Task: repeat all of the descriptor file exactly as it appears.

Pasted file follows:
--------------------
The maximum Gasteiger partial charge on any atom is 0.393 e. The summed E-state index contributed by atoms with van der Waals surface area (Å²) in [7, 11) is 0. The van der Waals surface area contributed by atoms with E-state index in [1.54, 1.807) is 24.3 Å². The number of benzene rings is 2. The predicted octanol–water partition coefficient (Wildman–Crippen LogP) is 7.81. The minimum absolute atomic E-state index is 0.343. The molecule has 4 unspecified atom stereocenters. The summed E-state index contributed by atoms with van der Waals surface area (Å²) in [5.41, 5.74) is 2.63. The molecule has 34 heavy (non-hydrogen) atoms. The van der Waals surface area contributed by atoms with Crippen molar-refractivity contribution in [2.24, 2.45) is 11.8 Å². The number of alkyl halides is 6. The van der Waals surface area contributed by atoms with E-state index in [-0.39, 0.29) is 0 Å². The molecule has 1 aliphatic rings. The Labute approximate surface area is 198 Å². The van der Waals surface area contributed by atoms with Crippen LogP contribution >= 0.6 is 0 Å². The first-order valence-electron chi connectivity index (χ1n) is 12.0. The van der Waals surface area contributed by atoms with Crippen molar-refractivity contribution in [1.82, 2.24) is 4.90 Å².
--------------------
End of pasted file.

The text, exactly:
The maximum Gasteiger partial charge on any atom is 0.393 e. The summed E-state index contributed by atoms with van der Waals surface area (Å²) in [7, 11) is 0. The van der Waals surface area contributed by atoms with E-state index in [1.54, 1.807) is 24.3 Å². The number of benzene rings is 2. The predicted octanol–water partition coefficient (Wildman–Crippen LogP) is 7.81. The minimum absolute atomic E-state index is 0.343. The molecule has 4 unspecified atom stereocenters. The summed E-state index contributed by atoms with van der Waals surface area (Å²) in [5.41, 5.74) is 2.63. The molecule has 34 heavy (non-hydrogen) atoms. The van der Waals surface area contributed by atoms with Crippen molar-refractivity contribution in [2.24, 2.45) is 11.8 Å². The number of alkyl halides is 6. The van der Waals surface area contributed by atoms with E-state index in [-0.39, 0.29) is 0 Å². The molecule has 1 aliphatic rings. The Labute approximate surface area is 198 Å². The van der Waals surface area contributed by atoms with Crippen LogP contribution >= 0.6 is 0 Å². The first-order valence-electron chi connectivity index (χ1n) is 12.0. The van der Waals surface area contributed by atoms with Crippen molar-refractivity contribution in [1.82, 2.24) is 4.90 Å².